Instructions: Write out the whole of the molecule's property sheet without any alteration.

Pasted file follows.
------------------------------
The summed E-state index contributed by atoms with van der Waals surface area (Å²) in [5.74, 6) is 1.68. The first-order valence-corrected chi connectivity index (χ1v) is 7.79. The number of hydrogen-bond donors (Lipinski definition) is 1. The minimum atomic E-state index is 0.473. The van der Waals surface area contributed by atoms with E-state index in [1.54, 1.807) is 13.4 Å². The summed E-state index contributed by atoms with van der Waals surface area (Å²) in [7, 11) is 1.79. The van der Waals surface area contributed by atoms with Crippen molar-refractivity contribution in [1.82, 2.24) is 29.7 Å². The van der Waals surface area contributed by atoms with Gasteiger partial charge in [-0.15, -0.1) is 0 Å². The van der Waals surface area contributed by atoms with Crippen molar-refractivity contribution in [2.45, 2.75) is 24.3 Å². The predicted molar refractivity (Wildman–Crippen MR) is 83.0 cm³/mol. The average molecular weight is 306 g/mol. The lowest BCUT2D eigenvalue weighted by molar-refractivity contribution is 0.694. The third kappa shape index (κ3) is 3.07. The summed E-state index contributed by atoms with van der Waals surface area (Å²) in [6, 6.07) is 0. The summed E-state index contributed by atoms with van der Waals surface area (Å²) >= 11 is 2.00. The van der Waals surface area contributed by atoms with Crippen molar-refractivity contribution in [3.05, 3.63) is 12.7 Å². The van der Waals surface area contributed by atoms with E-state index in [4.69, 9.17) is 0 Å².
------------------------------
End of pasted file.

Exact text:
The summed E-state index contributed by atoms with van der Waals surface area (Å²) in [5.74, 6) is 1.68. The first-order valence-corrected chi connectivity index (χ1v) is 7.79. The number of hydrogen-bond donors (Lipinski definition) is 1. The minimum atomic E-state index is 0.473. The van der Waals surface area contributed by atoms with E-state index in [1.54, 1.807) is 13.4 Å². The summed E-state index contributed by atoms with van der Waals surface area (Å²) in [7, 11) is 1.79. The van der Waals surface area contributed by atoms with Crippen molar-refractivity contribution in [1.82, 2.24) is 29.7 Å². The van der Waals surface area contributed by atoms with Gasteiger partial charge in [-0.15, -0.1) is 0 Å². The van der Waals surface area contributed by atoms with Crippen molar-refractivity contribution in [2.45, 2.75) is 24.3 Å². The predicted molar refractivity (Wildman–Crippen MR) is 83.0 cm³/mol. The average molecular weight is 306 g/mol. The lowest BCUT2D eigenvalue weighted by molar-refractivity contribution is 0.694. The third kappa shape index (κ3) is 3.07. The summed E-state index contributed by atoms with van der Waals surface area (Å²) in [6, 6.07) is 0. The summed E-state index contributed by atoms with van der Waals surface area (Å²) >= 11 is 2.00. The van der Waals surface area contributed by atoms with Crippen molar-refractivity contribution in [3.05, 3.63) is 12.7 Å². The van der Waals surface area contributed by atoms with E-state index in [4.69, 9.17) is 0 Å².